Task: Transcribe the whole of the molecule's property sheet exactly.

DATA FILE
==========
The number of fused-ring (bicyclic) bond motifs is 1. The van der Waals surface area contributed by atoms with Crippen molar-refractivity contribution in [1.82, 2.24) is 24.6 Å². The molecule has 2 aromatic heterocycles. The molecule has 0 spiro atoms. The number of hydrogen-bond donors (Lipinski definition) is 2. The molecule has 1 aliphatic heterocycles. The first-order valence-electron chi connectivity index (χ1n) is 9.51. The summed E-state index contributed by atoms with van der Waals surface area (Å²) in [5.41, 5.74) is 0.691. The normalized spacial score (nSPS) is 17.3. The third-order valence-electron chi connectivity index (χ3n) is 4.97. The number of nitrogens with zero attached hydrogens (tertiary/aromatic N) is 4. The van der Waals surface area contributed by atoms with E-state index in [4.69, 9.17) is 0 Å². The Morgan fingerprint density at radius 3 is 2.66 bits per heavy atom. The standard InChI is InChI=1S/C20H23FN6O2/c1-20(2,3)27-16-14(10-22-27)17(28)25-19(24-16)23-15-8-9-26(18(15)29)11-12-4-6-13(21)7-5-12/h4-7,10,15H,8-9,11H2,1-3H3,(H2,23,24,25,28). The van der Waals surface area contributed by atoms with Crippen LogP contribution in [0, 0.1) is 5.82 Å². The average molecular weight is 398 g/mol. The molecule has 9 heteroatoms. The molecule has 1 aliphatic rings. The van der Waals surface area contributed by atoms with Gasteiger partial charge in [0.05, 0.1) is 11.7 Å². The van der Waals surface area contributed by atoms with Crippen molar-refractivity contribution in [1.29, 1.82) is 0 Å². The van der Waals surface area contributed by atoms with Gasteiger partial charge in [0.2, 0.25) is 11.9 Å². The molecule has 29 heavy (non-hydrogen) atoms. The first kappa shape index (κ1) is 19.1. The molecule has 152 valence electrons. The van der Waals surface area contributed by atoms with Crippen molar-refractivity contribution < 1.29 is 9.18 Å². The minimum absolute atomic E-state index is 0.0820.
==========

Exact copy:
The number of fused-ring (bicyclic) bond motifs is 1. The van der Waals surface area contributed by atoms with Crippen molar-refractivity contribution in [1.82, 2.24) is 24.6 Å². The molecule has 2 aromatic heterocycles. The molecule has 0 spiro atoms. The number of hydrogen-bond donors (Lipinski definition) is 2. The molecule has 1 aliphatic heterocycles. The first-order valence-electron chi connectivity index (χ1n) is 9.51. The summed E-state index contributed by atoms with van der Waals surface area (Å²) in [5.41, 5.74) is 0.691. The normalized spacial score (nSPS) is 17.3. The third-order valence-electron chi connectivity index (χ3n) is 4.97. The number of nitrogens with zero attached hydrogens (tertiary/aromatic N) is 4. The van der Waals surface area contributed by atoms with E-state index in [4.69, 9.17) is 0 Å². The Morgan fingerprint density at radius 3 is 2.66 bits per heavy atom. The standard InChI is InChI=1S/C20H23FN6O2/c1-20(2,3)27-16-14(10-22-27)17(28)25-19(24-16)23-15-8-9-26(18(15)29)11-12-4-6-13(21)7-5-12/h4-7,10,15H,8-9,11H2,1-3H3,(H2,23,24,25,28). The van der Waals surface area contributed by atoms with Crippen LogP contribution in [0, 0.1) is 5.82 Å². The average molecular weight is 398 g/mol. The molecule has 9 heteroatoms. The molecule has 1 aliphatic rings. The van der Waals surface area contributed by atoms with Gasteiger partial charge in [0.05, 0.1) is 11.7 Å². The van der Waals surface area contributed by atoms with Crippen molar-refractivity contribution in [1.29, 1.82) is 0 Å². The van der Waals surface area contributed by atoms with Gasteiger partial charge in [0.2, 0.25) is 11.9 Å². The molecule has 29 heavy (non-hydrogen) atoms. The first kappa shape index (κ1) is 19.1. The molecule has 152 valence electrons. The van der Waals surface area contributed by atoms with Crippen molar-refractivity contribution < 1.29 is 9.18 Å². The minimum absolute atomic E-state index is 0.0820.